Taipei 101. As far as super-skyscrapers go, this one’s pretty attractive, but none of them has yet inspired me in the same way as the Petronas Twin Towers in Kuala Lumpur
We managed to hang around with Erik and Jess a fair bit (usually from 23:00 to 01:30 and 13:00 to 14:30!) during our time in Taipei, but this was their Friday night, so we decided to take advantage of it to collectively check out Jolly, Taipei’s only local brewpub. It wasn’t QUITE a brewpub in a technical sense, as due to an archaic law brewing within Taipei city limits is illegal, so they actually do all their brewing in a small facility just outside the border. Anyhow, the beers were okay but not spectacular. The best of their beers was a seasonal passionfruit witbier, which blended fruit, spices and Belgian yeast into a light and tasty beverage. The rest were okay, but uninspired… I’ve certainly had (and made) plenty of homebrew that comfortably eclipsed them in their respective styles.
The following day in Taipei was rainy (which wasn’t unusual. Winter in Taipei is pretty bleak.) so we spent it indoors at some of the cities less famous museums. The military museum. Again, it was interesting to compare it with the similar institution in mainland China. Although Taiwan is as fiercely nationalistic as any nation (probably largely because of its relationship with China) its museum as much more documentary in nature, and less full of the bluster and boast of the military museum in Beijing. Which made it a rather less interesting place to visit, despite the exhibits offering you the chance to act as an artillery gunner or to try out target shooting with laser replicas of the Taiwan army’s historical and modern weaponry.
The National Taiwan Museum (as distinct from the National PALACE Museum, which we’ll get to later) was small, but like so many small museums, really fun. Both of its buildings were architectural gems, one a Japanese occupation era structure with a British Victorian style interior, and the other a former bank building that was much more modern inside. Between them they housed everything from dinosaur bones to a photo-history of Taiwan’s rail network in the 1960s and 70s.
A dragon on Sarah’s arm! This was made with rubber stamps at the National museum. Tourist attractions all over Taiwan all have their own unique rubber stamps that visitors are meant to stamp in their own little scrapbooks or tourist passports. Or arms.
The dinosaur hall at the National Taiwan Museum
On day 4 in Taiwan we finally got around to what is undoubtedly THE top attraction in the city, the National Palace Museum. There’s not actually a palace in Taipei. The name stems from the fact that most of its pieces came from the Imperial Palace in Beijing, where it had been collected by the emperors for centuries, later becoming property of the national government when the republic overthrew the Qing emperors. In the 1930s the Kuomintang gathered all they could of the palace’s best pieces, and shipped them from place to place to keep them safe and out of the hands of the Japanese. When that war ended and it finally became clear that they weren’t going to win the Chinese civil war that followed, the KMT shipped the whole collection across the strait to Taiwan. It sat warehoused for over 15 years before the Taiwan government finally gave up on their dream of recapturing mainland China and built a museum in Taipei to house it.
The small portion of the collection on display was truly stupendous. As all of the major Chinese museums we’d visited, the ceramics were gorgeous. But at this museum, the wonders didn’t end there. There were jades, wood carvings, bronzes, ivory carvings, paintings and more, all of which were equally impressive. The most memorable bits were probably the famous jade bok choy and pork belly, both carved to use the natural colours of the stone to mimic the real thing (the pork belly in particular looked good enough to eat.) The oddest bit was undoubtedly the exhibition of treasures that Emperor Qianlong had taken a fancy to. He’d written poetry commenting on these. In some cases the poems were displayed beside realistic paintings of the items, but in many others he actually had his poems painted or even engraved on the artifacts themselves!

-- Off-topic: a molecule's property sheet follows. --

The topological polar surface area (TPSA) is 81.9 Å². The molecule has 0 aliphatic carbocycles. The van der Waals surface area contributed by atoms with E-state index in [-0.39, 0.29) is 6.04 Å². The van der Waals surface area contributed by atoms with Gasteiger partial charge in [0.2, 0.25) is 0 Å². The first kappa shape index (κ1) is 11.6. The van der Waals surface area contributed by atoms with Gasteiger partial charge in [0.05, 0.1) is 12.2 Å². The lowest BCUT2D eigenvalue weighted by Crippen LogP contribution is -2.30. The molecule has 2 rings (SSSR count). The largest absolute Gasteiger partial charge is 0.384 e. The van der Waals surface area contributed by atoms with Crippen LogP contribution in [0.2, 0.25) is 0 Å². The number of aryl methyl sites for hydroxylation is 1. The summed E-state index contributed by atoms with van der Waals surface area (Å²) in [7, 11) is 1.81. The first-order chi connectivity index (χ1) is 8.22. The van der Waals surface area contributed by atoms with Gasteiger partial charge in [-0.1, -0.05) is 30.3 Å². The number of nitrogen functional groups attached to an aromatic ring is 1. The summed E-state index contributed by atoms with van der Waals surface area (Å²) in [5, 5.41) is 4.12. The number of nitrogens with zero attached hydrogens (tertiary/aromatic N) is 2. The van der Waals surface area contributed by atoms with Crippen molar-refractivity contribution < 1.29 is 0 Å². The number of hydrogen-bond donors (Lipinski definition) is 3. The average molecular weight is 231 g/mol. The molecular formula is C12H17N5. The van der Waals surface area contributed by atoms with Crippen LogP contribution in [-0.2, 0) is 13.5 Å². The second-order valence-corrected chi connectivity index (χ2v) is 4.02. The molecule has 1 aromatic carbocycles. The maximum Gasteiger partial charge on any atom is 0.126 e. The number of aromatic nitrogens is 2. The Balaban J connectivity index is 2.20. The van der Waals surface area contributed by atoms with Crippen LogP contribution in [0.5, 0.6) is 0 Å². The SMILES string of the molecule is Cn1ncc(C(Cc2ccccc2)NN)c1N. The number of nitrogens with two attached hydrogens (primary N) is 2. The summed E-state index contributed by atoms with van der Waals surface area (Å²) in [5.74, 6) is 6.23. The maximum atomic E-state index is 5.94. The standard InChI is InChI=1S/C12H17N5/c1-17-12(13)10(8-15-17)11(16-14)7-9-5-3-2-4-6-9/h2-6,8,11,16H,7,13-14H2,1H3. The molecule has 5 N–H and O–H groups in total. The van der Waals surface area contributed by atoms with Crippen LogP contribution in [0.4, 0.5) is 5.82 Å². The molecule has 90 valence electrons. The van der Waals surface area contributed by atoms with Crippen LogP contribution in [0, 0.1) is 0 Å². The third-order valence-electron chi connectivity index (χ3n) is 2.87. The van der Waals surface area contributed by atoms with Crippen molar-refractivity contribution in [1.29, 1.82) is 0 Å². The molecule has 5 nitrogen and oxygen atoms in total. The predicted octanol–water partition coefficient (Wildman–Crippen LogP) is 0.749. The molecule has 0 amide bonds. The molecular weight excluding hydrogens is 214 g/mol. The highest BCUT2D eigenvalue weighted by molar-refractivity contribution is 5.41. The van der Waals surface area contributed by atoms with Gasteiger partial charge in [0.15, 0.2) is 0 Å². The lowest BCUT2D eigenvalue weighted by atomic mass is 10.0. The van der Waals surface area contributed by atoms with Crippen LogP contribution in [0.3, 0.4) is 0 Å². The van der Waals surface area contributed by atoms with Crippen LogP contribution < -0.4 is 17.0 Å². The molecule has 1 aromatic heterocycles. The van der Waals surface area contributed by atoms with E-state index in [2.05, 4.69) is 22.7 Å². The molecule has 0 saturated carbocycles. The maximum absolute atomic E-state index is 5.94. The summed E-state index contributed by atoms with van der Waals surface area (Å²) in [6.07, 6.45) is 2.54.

Unfortunately you’ll just have to take my word for how lovely the museum’s collection was, as photography wasn’t allowed inside.
The exterior of the National Palace Museum. The only photo you’re getting of it.
We’d been to one Taipei night market, but that evening we had dinner at the biggest and most famous of them all, Shilin. Retail of every sort abounded, with a focus on clothes. But we were there for the food. We wandered up and down the food streets, deciding that we’d only eat at places where people were queuing up for food. Not a big problem in Taipei, as the Taiwanese have a thing for “famous” eateries. An awful lot of the carts and restaurants had newspaper and magazine clippings about themselves posted on walls and windows. And as soon as more than a couple of people were waiting in front of an establishment, everyone else seemed to come to the conclusion that it MUST be good, and joined the queue as well.
Bacon wrapped asparagus and spring onion. Pepper pork stew buns cooked in a tandoor style oven. Red bean pastries. Fried, spiced and chopped up chicken schnitzel eaten with a stick. Taro ice cream. Sounds worth queuing up (five times) for, eh?
Pepper pork buns getting ready to hit the clay of the tandoor
We got up to quite a bit on our penultimate day in Taipei:
It began with visits to the weekend flower and jade markets. Both of them took place under an elevated expressway, which made a surprisingly pleasant home for them (not to mention very good use of the space.) All manner of flowers and ornamental plants were for sale (ranging up to full sized trees that brushed the bottom of the expressway above at one stall!) Orchids were a particular specialty and stupendously cheap (beautiful potted ones for the equivalent of NZ$2 or less!)